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Market Perspective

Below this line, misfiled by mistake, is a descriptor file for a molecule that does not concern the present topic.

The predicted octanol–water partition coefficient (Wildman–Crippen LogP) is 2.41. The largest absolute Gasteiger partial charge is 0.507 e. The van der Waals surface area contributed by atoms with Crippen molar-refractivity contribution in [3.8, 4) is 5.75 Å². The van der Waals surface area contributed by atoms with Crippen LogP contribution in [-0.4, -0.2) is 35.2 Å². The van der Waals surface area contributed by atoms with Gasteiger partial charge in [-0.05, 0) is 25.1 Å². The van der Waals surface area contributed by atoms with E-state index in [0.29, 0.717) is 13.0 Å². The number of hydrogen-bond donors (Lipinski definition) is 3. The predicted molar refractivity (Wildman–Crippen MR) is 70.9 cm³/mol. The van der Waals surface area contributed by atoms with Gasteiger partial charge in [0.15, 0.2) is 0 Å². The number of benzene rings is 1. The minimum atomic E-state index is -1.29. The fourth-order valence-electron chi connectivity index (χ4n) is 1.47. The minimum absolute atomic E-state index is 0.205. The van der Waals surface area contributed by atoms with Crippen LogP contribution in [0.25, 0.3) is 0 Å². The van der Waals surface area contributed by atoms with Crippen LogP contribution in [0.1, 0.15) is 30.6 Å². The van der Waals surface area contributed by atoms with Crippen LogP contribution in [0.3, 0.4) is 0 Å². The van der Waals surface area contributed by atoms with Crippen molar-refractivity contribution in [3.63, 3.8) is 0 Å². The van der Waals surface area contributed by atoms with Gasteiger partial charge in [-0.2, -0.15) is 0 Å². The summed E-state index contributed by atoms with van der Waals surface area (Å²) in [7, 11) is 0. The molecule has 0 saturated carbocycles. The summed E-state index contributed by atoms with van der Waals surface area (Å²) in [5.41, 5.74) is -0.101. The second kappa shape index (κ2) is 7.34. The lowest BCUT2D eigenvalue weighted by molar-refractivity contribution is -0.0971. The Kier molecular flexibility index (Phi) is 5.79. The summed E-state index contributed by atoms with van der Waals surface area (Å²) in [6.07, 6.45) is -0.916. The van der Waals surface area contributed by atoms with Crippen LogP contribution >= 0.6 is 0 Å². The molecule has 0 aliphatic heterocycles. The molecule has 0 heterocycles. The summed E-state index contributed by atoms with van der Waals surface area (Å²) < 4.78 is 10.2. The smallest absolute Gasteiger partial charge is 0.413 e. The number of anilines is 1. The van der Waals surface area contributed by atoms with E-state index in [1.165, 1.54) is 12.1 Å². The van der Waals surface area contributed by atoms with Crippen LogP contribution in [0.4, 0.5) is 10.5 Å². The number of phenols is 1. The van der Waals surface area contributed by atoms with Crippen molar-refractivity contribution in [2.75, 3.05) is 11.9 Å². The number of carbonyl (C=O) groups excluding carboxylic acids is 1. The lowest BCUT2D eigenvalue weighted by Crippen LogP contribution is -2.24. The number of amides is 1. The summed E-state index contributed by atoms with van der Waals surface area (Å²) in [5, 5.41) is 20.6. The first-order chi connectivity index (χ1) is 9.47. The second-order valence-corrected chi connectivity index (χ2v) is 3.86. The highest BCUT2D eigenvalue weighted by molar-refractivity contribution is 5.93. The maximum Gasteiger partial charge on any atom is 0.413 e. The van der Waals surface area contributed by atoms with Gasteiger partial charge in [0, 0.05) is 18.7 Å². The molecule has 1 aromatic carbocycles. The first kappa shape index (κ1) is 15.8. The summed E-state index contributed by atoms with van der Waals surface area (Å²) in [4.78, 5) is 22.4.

March 16, 2011 Editor’s Note: Mark started writing this most recent update on March 10th but as the events in Japan unfolded we decided not to publish.  The below article includes Mark’s thoughts on March 10th and then, in italics, some updated comments as of March 15th. Treasury bond yields seem to have found a trading range.  For the 10 year it is 3.45%-3.75%; for the 5 year it is 1.95%-2.45% (note than shorter maturities are more volatile).  All eyes will be on the bond market as we approach the end of the Federal Reserve’s second round of quantitative easing (QE2).  Some (including PIMCO’s Bill Gross) warn of a potential spike in interest rates, but right now there is little sign in current prices or futures prices that rates are going to jump when the Fed leaves the market.  I expect yields to rise maybe 10-25 basis points just because of the uncertainty as June 30th nears.   March 15 update – Treasury bond yields fall to 3.25% on the disaster in Japan.  Obviously this was not something I or anybody expected, but there is a reason why tactical asset allocators love treasuries – in a crisis, there is no substitute.  In February I remarked that sentiment was too negative on government bonds, and subsequent events only pushed things further.  Last week Bill Gross told us all that his flagship fund had completely exited Treasuries.   Making money as a contrarian seldom gets any easier.  That said, I’d begin to lighten up into strength. In recent weeks volatility in the stock market has increased.  Since peaking on February 18th, the Dow has had four down days of more than 100 points.  This is more than they had in the entire run-up that began on September 1st.  It would appear that the bull market is facing stiffer headwinds now as it gets long in the tooth, namely: a.      Rising commodity costs (oil, grains, base metals, cotton) are affecting profit margins in many industries, from airlines to packaging to consumer staples to apparel.  This is typical late cycle behavior as commodity demand outstrips supply when the global economy is growing briskly. b.      Aggressive easy monetary policy is on the cusp of being replaced by more neutral monetary policy in the United State and Europe.  Neutral monetary policy is being replaced by more restrictive credit conditions in China, India, Brazil and other emerging markets. c.       Valuations, while fair on the basis of expected future earnings, are nevertheless expensive based on a smoothed 10-year earnings, which has historically been more reliable.  In other words, if we can assume strong earnings growth and unusually high margins will continue in to the future, then stock prices are reasonable.  On the other hand, if we make the historical assumption that margins will begin to be squeezed as the cyclical advance continues because both material and labor costs rise, then today’s stock prices are expensive.   Personally, I am not worried much about labor costs but materials costs (as stated above) are already marching upward. If you think about market cycles as being like waves (how was that for an unfortunate metaphor?), we have passed the “sweet spot” in the middle of the wave and are approaching the crest; put another way, we have gone from the high reward-low risk northwest quadrant of the risk-reward spectrum to the high reward-high risk northeast quadrant.  It doesn’t mean the stock market goes down from here, it simply means that volatility is likely to be a lot greater now.  March 15 update – we have hit that point where as many investors are inclined to sell strength and buy weakness, which gives the stock market a different feel.  Valuation doesn’t matter when the market is going up but when the advance stalls, suddenly it matters a great deal. d. The weak performance of the technology sector over the last three weeks is interesting, inasmuch as technology tends to be a bellwether sector. Persistent strength in Apple masks a continued deterioration in this sector.  March 15 update –  That said, the natural resources sector has fared the worst since the earthquake.  The thought is that global industrial demand is going to drop.  Actually, demand for resources in the intermediate term is going to rise.  Natural disasters are like mini-wars.  After the effects of the disaster end, you have increased production (to rebuild) and an increase in inflation (because there is pressure on the supply of materials necessary to rebuild).  Ultimately we want to be buyers of materials stocks on this weakness.  Utilities have also done poorly, obviously those that have nuclear exposure have done a lot worse than those that don’t. 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